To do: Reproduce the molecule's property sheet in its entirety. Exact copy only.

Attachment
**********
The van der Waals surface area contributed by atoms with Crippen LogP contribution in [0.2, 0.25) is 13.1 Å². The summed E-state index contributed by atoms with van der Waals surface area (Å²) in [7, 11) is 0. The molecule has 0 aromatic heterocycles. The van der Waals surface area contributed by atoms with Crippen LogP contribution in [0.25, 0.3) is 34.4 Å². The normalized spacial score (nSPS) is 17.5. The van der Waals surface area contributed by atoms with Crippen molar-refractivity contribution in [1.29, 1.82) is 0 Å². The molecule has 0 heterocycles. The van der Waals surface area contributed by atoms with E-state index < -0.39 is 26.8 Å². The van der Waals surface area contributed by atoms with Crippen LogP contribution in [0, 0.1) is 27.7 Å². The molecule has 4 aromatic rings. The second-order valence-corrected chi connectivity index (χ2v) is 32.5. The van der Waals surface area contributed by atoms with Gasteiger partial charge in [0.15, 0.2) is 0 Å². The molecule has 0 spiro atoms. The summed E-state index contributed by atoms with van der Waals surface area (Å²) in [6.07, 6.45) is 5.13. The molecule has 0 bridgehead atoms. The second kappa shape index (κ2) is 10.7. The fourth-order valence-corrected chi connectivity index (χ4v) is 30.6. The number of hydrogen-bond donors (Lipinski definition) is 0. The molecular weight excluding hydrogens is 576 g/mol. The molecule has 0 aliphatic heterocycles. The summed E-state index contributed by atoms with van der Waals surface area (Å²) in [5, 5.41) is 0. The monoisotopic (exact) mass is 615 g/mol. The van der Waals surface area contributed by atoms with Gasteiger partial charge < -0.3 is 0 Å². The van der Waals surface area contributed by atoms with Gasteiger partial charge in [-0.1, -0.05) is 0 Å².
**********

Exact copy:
The van der Waals surface area contributed by atoms with Crippen LogP contribution in [0.2, 0.25) is 13.1 Å². The summed E-state index contributed by atoms with van der Waals surface area (Å²) in [7, 11) is 0. The molecule has 0 aromatic heterocycles. The van der Waals surface area contributed by atoms with Crippen LogP contribution in [0.25, 0.3) is 34.4 Å². The normalized spacial score (nSPS) is 17.5. The van der Waals surface area contributed by atoms with Crippen molar-refractivity contribution in [1.29, 1.82) is 0 Å². The molecule has 0 heterocycles. The van der Waals surface area contributed by atoms with E-state index < -0.39 is 26.8 Å². The van der Waals surface area contributed by atoms with Crippen LogP contribution in [0, 0.1) is 27.7 Å². The molecule has 4 aromatic rings. The second-order valence-corrected chi connectivity index (χ2v) is 32.5. The van der Waals surface area contributed by atoms with Gasteiger partial charge in [0.15, 0.2) is 0 Å². The molecule has 0 spiro atoms. The summed E-state index contributed by atoms with van der Waals surface area (Å²) in [6.07, 6.45) is 5.13. The molecule has 0 bridgehead atoms. The second kappa shape index (κ2) is 10.7. The fourth-order valence-corrected chi connectivity index (χ4v) is 30.6. The number of hydrogen-bond donors (Lipinski definition) is 0. The molecular weight excluding hydrogens is 576 g/mol. The molecule has 0 aliphatic heterocycles. The summed E-state index contributed by atoms with van der Waals surface area (Å²) in [5, 5.41) is 0. The monoisotopic (exact) mass is 615 g/mol. The van der Waals surface area contributed by atoms with Gasteiger partial charge < -0.3 is 0 Å². The van der Waals surface area contributed by atoms with Gasteiger partial charge in [-0.1, -0.05) is 0 Å².